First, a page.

Bonds and Debentures
Investors need to remember that all investments have a cost. The financial institutions that provide investment products and services do not work for free. Investors should understand the individual costs associated with their investments so they can better assess each investment’s potential investment returns and ensure that they receive good value for the costs they pay.
As we have discussed in the Classroom: Investment Type section, the terms bond and debenture are often used interchangeably, but the following differentiates the two investments:
A bond is typically a loan that is secured by a specific physical asset.
A debenture is secured only by the issuer’s promise to pay the interest and loan principal.
Note: For the purposes of this discussion we will refer to both bonds and debentures simply as bonds.
When you invest in bonds you may incur any of the following costs:
costs to purchase and sell a bond, and
costs to hold the bond (possibly)
Bonds are a unique type of investment as they do not trade on an organized exchange (like ETFs or common and preferred shares), but instead most bonds trade over-the-counter (OTC) through bond trading desks maintained at a handful of the largest financial institutions.
As a result, if you want to purchase or sell a bond, you will incur the following two levels of costs:
First, there will be a commission charged by the financial institution’s bond desk, and
Secondly, the financial institution’s financial advisor will charge a commission.
Note: If you purchase or sell bonds through a discount brokerage account the same cost structure may exist as both the bond trading desk and the discount brokerage divisions of the financial institution are considered profit centres and charge a fee for their respective services.
Special Note to Investors: Over a number of years Alternative-Trading-Systems (ATS) have been developed to compete with the OTC bond market. The ATS structure creates an "exchange-like" market for bonds with multiple participants, live prices, transparency, and competition. Although the majority of financial firms continue to serve their clients' bond trading needs from their own internal inventory and OTC, a growing number of companies are choosing instead to provide their clients with access to a competitive bond ATS platform like the CBID ATS, operated by Perimeter Markets Inc. By switching to an ATS platform, a few of the discount brokerage firms have been able to substantially reduce the transaction costs retail bond investors pay by eliminating the Bond Trader's commission. These same firms are beginning to also detail the transaction costs associated with bond investments on client transaction confirmations. Bond investors need to understand their options.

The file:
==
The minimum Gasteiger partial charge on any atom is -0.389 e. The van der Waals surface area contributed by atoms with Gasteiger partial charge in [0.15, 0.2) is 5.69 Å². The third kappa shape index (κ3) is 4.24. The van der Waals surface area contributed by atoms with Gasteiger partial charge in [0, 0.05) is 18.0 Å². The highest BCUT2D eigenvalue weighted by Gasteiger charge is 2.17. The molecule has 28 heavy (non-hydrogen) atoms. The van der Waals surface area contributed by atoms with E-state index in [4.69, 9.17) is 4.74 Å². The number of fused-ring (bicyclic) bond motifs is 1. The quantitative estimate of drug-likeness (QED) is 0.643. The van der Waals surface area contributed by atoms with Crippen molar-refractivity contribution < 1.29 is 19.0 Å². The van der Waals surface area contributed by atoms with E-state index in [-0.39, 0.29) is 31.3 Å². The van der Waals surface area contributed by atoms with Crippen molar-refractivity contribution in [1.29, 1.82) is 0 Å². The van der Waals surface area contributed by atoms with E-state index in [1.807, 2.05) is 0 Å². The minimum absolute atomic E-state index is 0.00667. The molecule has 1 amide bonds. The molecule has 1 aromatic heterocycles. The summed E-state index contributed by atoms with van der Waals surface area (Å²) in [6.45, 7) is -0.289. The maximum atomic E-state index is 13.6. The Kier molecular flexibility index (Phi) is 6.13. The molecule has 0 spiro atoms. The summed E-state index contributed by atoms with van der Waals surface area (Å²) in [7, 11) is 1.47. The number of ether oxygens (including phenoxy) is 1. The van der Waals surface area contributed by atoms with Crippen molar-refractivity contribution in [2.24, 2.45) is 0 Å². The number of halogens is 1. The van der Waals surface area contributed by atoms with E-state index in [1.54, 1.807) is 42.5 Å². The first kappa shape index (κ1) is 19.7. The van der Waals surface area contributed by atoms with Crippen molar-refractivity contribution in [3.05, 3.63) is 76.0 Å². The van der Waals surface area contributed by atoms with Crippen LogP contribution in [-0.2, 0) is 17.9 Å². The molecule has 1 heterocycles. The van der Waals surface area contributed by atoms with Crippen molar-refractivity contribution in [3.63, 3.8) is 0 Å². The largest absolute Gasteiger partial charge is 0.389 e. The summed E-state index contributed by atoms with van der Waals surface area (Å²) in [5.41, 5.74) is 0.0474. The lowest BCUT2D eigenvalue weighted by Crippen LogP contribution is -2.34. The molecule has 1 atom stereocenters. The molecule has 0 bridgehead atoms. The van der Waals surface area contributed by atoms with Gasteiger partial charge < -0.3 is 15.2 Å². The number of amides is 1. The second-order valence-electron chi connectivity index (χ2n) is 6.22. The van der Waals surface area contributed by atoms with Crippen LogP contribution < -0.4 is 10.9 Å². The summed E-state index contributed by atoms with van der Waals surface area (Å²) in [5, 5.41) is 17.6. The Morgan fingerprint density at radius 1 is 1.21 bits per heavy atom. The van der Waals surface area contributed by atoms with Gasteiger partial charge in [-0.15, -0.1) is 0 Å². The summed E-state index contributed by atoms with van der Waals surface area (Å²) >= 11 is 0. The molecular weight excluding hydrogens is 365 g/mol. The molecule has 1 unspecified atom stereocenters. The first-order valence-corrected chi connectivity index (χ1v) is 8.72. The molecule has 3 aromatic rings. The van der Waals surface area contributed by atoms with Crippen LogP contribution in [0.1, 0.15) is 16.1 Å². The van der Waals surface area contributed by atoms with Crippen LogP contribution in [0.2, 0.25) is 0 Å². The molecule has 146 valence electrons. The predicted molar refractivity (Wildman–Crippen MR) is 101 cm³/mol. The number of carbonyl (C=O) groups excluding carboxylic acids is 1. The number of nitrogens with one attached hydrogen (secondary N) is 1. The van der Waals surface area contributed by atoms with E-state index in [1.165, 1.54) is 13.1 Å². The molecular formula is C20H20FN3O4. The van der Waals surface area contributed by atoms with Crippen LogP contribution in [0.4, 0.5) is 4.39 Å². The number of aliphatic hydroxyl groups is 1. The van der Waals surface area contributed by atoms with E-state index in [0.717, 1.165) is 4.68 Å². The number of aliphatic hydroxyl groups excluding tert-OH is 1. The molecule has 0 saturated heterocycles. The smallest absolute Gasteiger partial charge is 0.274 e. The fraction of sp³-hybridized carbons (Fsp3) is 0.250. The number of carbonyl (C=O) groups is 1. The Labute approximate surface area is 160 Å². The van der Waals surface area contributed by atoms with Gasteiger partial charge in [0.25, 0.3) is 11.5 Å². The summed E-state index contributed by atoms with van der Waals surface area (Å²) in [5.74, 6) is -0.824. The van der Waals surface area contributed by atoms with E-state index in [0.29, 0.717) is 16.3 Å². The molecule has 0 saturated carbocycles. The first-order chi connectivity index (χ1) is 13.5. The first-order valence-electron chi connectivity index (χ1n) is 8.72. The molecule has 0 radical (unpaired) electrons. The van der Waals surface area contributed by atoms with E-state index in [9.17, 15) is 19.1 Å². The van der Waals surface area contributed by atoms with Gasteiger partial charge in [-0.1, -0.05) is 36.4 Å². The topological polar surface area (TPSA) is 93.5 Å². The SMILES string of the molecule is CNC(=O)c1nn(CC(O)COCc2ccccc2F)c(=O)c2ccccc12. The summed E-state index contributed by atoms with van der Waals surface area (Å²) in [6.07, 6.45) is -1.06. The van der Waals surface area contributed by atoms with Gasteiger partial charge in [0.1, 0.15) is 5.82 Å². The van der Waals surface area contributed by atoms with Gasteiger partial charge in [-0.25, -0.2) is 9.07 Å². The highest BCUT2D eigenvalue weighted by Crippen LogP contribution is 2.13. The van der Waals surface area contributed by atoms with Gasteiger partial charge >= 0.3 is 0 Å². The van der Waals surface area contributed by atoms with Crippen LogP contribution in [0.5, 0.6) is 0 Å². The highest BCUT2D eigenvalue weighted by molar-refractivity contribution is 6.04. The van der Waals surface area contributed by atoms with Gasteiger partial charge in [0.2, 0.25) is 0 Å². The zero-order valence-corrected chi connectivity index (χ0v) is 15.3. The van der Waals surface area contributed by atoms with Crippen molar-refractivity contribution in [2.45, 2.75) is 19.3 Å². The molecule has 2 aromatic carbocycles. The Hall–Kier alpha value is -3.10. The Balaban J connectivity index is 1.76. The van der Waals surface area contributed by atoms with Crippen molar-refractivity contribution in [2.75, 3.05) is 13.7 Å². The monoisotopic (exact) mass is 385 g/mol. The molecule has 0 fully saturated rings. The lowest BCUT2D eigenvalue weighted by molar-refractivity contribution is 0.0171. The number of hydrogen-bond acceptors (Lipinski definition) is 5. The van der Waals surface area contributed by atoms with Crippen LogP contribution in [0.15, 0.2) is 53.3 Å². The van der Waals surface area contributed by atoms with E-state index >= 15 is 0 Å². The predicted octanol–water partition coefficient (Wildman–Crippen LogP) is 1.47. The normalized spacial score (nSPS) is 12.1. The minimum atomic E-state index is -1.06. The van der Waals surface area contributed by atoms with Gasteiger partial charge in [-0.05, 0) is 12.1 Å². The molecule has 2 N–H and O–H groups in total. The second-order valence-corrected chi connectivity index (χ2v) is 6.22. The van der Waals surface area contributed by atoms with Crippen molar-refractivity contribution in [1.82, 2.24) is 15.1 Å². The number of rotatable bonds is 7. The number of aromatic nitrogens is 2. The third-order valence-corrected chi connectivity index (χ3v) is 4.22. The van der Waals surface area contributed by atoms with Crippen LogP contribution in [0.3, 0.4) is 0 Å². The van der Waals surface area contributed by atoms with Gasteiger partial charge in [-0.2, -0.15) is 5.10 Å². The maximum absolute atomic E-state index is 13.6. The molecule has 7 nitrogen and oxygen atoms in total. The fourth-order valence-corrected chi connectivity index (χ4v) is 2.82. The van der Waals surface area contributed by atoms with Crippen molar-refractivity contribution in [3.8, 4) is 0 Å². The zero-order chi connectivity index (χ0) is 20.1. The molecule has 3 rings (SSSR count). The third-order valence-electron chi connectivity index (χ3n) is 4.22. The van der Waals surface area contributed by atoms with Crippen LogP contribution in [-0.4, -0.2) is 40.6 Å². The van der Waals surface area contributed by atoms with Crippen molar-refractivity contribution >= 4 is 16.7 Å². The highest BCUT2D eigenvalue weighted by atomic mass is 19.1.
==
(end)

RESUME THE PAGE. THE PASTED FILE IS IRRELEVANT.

Unlike other investment types, most financial firms do not disclose bond transaction costs. The costs are often built into the bond’s purchase/selling price and these costs are often not disclosed to the investor on their transaction confirmations or investment account statements.
So, for example, if you purchase a bond for $101.00 for each $100.00 of maturity value and the stated yield is 4.0%, then your price of $101.00 already includes the costs associated with purchasing this bond and the 4.0% yield has been calculated after the investment costs have been added into the $101.00 price.
What are your costs to purchase and sell corporate and government bonds?
The answer to the question regarding how much you will be paying if you buy or sell your bond generally comes in two parts:
- Determining the Bond Desk Commission - You and your advisor will never know how much commission the bond trader has charged.
- Determining the Advisor’s Commission – Because no costs are disclosed on your transaction confirmation or your account statement, you will need to request this information directly from your advisor.
Each firm, whether a discount or full service broker, will maintain their own cost schedule for bond transactions and this schedule is set as a guide only for advisors. The advisor is given some discretion as to how much retail commission they can charge you to buy or sell a bond.